Word for Wednesday

January 27th, 2021

The grace of our Lord Jesus Christ be with you all. Amen. Revelation 22:21

Have you ever thought about what you would like to say for your very last words? Assume you are on your deathbed and your last strength is ebbing away, you open your mouth and say – what? Do you shout defiance against the disease that is claiming you? Do you whisper words of comfort and farewell to loved ones? Do you quote a favourite verse of Scripture that has sustained you throughout life? Books have been written about the words spoken by famous – and infamous – people as they were expiring. Last words are important. And when we come to the Word of God, the last words are particularly powerful and sweet!

Today’s text comes at the end of John’s description of the revelation he received while exiled on Patmos. This verse is the final breathing of the Holy Spirit as He moved the last of the holy men of God to speak. In a way, this verse encapsulates the entire of Scripture that comes before it, because it speaks of the grace of the Lord Jesus Christ. No more glorious theme can we take into our minds and hearts and on our lips! His grace tells us that He came to dwell amid us in our poverty, and through His poverty elevating us to righteousness that we might dwell forever with Him.

God’s desire is that the grace of the Lord Jesus Christ would be with us all. This being the case, we need to remind those who do not know of this grace of its availability. These last words are a call to zeal in the Gospel as well as a call to conformity with the Saviour. It is also a call for us who have entered into this grace to appreciate it and know more of it. This final verse of Scripture takes us back to the rest of the Book, that we might know more about the Lord.

Yes, God will speak again, with a voice that splits the heavens and calls us Home. But even that Word is wrapped up in today’s text, the last words of Scripture. May we treasure them today as they remind us of undeserved eternal blessings. -Jim MacIntosh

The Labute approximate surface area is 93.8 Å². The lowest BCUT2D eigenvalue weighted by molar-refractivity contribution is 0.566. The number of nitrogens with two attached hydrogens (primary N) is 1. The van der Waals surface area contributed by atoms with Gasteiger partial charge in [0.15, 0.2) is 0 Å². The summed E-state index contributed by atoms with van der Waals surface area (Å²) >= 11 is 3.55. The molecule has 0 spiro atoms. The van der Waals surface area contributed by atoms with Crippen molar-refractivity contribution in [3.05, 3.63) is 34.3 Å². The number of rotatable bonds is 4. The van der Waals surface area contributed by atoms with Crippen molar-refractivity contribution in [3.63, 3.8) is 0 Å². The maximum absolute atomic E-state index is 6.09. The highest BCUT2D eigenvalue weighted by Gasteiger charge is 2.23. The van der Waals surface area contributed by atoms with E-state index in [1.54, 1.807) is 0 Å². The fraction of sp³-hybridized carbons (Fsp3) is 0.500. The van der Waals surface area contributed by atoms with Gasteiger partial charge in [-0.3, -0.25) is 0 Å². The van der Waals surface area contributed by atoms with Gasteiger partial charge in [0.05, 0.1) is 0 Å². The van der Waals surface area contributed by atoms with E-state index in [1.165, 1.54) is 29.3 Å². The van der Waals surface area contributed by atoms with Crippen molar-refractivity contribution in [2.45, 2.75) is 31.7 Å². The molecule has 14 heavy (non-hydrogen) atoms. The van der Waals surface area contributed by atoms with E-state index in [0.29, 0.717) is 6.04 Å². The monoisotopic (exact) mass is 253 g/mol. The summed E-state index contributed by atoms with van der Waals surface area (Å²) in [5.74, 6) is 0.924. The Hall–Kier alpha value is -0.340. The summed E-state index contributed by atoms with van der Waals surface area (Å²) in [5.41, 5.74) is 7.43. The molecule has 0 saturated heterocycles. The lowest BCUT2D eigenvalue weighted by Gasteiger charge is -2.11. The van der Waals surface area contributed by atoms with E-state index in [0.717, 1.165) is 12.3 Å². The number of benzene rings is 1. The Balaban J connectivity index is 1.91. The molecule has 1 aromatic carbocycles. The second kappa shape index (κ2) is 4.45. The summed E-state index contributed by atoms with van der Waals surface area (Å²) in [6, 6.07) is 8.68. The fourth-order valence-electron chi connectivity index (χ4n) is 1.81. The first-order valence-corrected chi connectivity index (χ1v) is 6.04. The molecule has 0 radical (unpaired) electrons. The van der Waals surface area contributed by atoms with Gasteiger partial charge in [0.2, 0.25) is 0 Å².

Tidings for Tuesday

January 26th, 2021

As ye also learned of Epaphras, our dear fellowservant, who is for you a faithful minister of Christ. Colossians 1:7

Very little is known about Epaphras, other than this mention here, again at the end of the epistle, and again at the end of Philemon. But Paul obviously put a great stock in this man and was pleased to mention his name to the folks in Epaphras’ hometown of Colosse. Paul appreciated him as a fellowservant and a fellow prisoner, and no doubt his company and spirit were a great comfort to Paul. But to Colosse, he is described as a faithful servant. There is a desperate shortage of men of his ilk these days.

In what ways was Epaphras faithful? For one, we know he was faithful in his responsibility to the Assembly in Colosse. Although he shared a prison cell with Paul in Rome, he remained faithful in prayer for his home Assembly. He also brought the Assembly’s needs before Paul, and as a result, we have this lovely epistle. Although no doubt lavish in his praise, Epaphras was honest in his description of Colosse’s saints. We need people like this today, to take a care and build up the Assembly, doing what they can to be a help.

I am sure that Epaphras was also faithful in his prayers for the Assembly. And he would have been faithful in his ministry to the saints there. He would have delivered clear, scriptural messages and faithfully corrected whatever wrongs he could discern and deal with. He was a faithful shepherd who cared for the flock. Assembly oversight could learn a few lessons from this good man.